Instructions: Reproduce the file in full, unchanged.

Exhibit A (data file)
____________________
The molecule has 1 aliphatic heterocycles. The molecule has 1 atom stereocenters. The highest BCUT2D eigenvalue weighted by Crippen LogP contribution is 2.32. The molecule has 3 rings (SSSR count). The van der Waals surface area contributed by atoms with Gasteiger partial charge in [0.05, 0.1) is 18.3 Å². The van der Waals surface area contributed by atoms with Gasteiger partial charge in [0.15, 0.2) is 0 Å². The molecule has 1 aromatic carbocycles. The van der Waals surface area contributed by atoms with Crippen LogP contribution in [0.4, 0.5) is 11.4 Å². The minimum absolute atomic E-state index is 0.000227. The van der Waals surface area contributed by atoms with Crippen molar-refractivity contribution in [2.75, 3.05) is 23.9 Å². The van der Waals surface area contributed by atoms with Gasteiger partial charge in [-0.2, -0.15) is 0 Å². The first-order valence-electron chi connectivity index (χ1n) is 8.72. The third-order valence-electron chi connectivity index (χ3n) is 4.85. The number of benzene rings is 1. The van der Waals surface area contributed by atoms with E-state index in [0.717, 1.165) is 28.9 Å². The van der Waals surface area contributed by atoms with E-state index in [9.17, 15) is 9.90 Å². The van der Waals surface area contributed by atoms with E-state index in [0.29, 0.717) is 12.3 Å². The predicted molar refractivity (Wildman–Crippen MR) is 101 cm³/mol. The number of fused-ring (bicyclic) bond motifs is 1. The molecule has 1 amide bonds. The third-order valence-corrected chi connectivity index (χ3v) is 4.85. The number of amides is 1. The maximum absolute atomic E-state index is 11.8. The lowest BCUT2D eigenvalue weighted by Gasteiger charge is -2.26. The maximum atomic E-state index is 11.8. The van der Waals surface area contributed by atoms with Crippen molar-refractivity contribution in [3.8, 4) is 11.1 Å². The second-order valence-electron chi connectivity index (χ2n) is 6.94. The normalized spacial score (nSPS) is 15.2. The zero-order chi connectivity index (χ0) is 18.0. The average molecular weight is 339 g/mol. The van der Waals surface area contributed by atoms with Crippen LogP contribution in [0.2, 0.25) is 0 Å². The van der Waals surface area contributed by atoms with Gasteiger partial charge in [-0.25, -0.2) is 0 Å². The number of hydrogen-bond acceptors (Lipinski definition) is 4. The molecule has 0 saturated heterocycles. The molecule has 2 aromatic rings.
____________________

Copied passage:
The molecule has 1 aliphatic heterocycles. The molecule has 1 atom stereocenters. The highest BCUT2D eigenvalue weighted by Crippen LogP contribution is 2.32. The molecule has 3 rings (SSSR count). The van der Waals surface area contributed by atoms with Gasteiger partial charge in [0.05, 0.1) is 18.3 Å². The van der Waals surface area contributed by atoms with Gasteiger partial charge in [0.15, 0.2) is 0 Å². The molecule has 1 aromatic carbocycles. The van der Waals surface area contributed by atoms with Crippen LogP contribution in [0.4, 0.5) is 11.4 Å². The minimum absolute atomic E-state index is 0.000227. The van der Waals surface area contributed by atoms with Crippen molar-refractivity contribution in [2.75, 3.05) is 23.9 Å². The van der Waals surface area contributed by atoms with Gasteiger partial charge in [-0.2, -0.15) is 0 Å². The first-order valence-electron chi connectivity index (χ1n) is 8.72. The third-order valence-electron chi connectivity index (χ3n) is 4.85. The number of benzene rings is 1. The van der Waals surface area contributed by atoms with E-state index in [0.717, 1.165) is 28.9 Å². The van der Waals surface area contributed by atoms with E-state index in [9.17, 15) is 9.90 Å². The van der Waals surface area contributed by atoms with E-state index in [0.29, 0.717) is 12.3 Å². The predicted molar refractivity (Wildman–Crippen MR) is 101 cm³/mol. The number of fused-ring (bicyclic) bond motifs is 1. The molecule has 1 amide bonds. The third-order valence-corrected chi connectivity index (χ3v) is 4.85. The number of amides is 1. The maximum absolute atomic E-state index is 11.8. The lowest BCUT2D eigenvalue weighted by Gasteiger charge is -2.26. The maximum atomic E-state index is 11.8. The van der Waals surface area contributed by atoms with Crippen molar-refractivity contribution in [3.8, 4) is 11.1 Å². The second-order valence-electron chi connectivity index (χ2n) is 6.94. The normalized spacial score (nSPS) is 15.2. The zero-order chi connectivity index (χ0) is 18.0. The average molecular weight is 339 g/mol. The van der Waals surface area contributed by atoms with Crippen LogP contribution in [0.2, 0.25) is 0 Å². The van der Waals surface area contributed by atoms with Gasteiger partial charge in [-0.25, -0.2) is 0 Å². The number of hydrogen-bond acceptors (Lipinski definition) is 4. The molecule has 0 saturated heterocycles. The molecule has 2 aromatic rings.